About Dr. Maria Montessori

Maria Montessori with a young child

Maria Montessori, the first woman M.D. in Italy, was one of the great pioneers in the study of the development of the very young. She has truly impressive credentials when, in 1908, she began her now famous method of educating young children. A background in mathematics, engineering and biology preceded her study of medicine. Graduated from Rome University Medical School in 1896, she was appointed Assistant Director at the Rome University Psychiatric Clinic. Her work during the next three years with developmentally disabled children reflected not only deep compassion but also rigorous scientific quality. She designed the special materials and scientifically prepared an environment she deemed essential for the meaningful education of her pupils. Dr. Montessori succeeded brilliantly and received world acclaim. Montessori believed she could apply her revolutionary ideas to the education of all children, and to this end she embarked on a program of intensive studies at Rome University. During the years from 1901 to 1908, Montessori studied philosophy and psychology.

Dr. Montessori began her innovative method with a group of children in the slum area of San Lorenzo, Rome. In a year, her success with these children was of worldwide interest. A major landmark in education of the young children was established. Between 1912 and the end of her life, she put her ideas into twenty-five books and pamphlets on various aspects of her education theory and practice. Dr. Montessori died in Holland in 1952 at the age of 82.

American Montessori Society biography of Dr. Maria Montessori 

The Montessori Classroom

Practical Life

This area of the classroom contains materials from everyday life, which are familiar to the child. The familiarity draws the child to the work. All of the materials are child sized to aid the child in performing the tasks successfully. Practical life exercises are designed to help the child develop independence, self confidence, coordination, concentration, and fine motor skills. The child naturally develops a sense of order through the use of the materials in this foundational area of the classroom.

Boy preparing a meal

Sensorial

Sensorial materials are designed to isolate and refine the senses. They help the child to organize and classify the immense amount of information received through the senses each day. The materials are didactic in nature and allow the child to learn from manipulation and experimentation. The child develops observation, discrimination, reasoning and decision making skills which helps her master her environment. The incremental differences in the materials are mathematically based and provide the foundation for more complex mathematical concepts. The Sensorial area is the heart of the classroom.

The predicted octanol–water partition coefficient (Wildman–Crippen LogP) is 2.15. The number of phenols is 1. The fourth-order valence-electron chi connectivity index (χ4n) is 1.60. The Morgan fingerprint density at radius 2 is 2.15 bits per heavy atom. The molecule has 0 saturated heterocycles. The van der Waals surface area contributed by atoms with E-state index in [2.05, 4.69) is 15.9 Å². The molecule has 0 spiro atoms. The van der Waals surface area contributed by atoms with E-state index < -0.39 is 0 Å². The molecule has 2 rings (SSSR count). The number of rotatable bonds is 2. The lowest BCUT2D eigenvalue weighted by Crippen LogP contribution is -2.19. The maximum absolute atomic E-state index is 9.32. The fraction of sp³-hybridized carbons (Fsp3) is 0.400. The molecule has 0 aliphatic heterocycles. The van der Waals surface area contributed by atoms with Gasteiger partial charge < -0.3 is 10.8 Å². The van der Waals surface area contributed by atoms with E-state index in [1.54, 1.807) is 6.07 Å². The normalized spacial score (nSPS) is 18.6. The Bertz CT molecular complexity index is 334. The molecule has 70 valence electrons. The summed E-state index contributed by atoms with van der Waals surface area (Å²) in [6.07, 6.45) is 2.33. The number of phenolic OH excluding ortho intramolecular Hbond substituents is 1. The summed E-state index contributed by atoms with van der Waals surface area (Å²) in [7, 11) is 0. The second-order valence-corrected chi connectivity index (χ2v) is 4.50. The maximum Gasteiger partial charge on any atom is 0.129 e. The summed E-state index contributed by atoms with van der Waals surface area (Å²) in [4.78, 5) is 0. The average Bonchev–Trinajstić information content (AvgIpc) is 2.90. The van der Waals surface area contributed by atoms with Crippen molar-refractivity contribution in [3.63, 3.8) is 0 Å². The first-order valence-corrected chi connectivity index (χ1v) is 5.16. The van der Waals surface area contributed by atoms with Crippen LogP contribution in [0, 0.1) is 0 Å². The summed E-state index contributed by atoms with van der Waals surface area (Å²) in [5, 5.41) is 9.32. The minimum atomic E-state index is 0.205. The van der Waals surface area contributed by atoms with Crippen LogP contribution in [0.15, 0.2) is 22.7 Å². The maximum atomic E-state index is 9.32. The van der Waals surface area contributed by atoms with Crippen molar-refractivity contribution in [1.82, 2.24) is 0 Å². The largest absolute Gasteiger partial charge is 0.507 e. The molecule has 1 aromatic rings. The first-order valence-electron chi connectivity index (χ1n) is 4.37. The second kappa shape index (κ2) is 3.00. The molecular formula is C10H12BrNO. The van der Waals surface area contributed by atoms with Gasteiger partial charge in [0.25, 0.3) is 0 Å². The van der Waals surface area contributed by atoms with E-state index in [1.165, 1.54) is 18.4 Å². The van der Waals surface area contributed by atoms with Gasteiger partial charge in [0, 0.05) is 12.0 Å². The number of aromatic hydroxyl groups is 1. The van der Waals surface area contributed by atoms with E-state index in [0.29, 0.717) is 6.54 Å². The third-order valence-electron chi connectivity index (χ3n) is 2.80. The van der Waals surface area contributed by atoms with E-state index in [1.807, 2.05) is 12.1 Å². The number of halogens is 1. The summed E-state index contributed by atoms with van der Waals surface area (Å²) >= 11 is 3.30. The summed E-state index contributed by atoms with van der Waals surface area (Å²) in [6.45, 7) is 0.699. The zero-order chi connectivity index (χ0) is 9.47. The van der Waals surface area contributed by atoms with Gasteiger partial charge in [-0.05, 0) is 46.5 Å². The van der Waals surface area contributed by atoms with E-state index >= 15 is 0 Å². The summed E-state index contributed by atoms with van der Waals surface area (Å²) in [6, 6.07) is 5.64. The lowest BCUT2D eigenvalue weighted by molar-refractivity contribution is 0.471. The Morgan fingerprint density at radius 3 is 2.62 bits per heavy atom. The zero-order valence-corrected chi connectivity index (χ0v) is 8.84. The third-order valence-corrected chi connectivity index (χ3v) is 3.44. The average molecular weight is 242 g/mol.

Toddlers learning about colors

Math

Math materials are specifically designed to help the child develop his thinking, reasoning and problem solving skills. The direct aim of the Math materials is to help the child work toward abstraction. The materials are designed with such precision that they allow the child to work with the concrete until she internalizes the process through tactile and visual contact and can work independently in her mind. The awareness of detail gained in Practical Life and the decision making skills she learned in Sensorial help the child refine her use of the Math materials.

Little boy working on a math problem

Language

Language materials promote the child’s awareness of the power of language and helps him develop an appreciation of the beauty language can express. The concrete materials help the child acquire language, they give order and form to the experiences necessary for language acquisition, both in reading and in writing.

Boy learning language

Cultural Studies

The Cultural area of the classroom encompasses a variety of subjects that are supplementary to the Montessori Method. The Cultural subjects include: Geography, Zoology, Botany, Science, Art and Music. Studying these subjects provide children an opportunity to explore and experience different worldly ideas. Geography helps the children understand their own culture and build an understanding of other cultures which helps them appreciate the differences between humankind. Science in the Montessori classroom gives the child the opportunity to discover everything that makes our world unique. The understanding of trees and plants is acquired through the use of concrete materials in the botany area of the classroom. Art and Music allows all children to express themselves in a safe environment where all are valued for what they contribute. This helps the children develop cognitively, socially and emotionally while building their self esteem.

Little girl drawing a map of the world

The Montessori Classroom

Intellectual exercises are made available to the children because of their interest in conscious constructive activities. Montessori is geared toward the experience of learning not product producing. They learn how to learn and experience the joy of learning that follow them throughout their educational career and their life.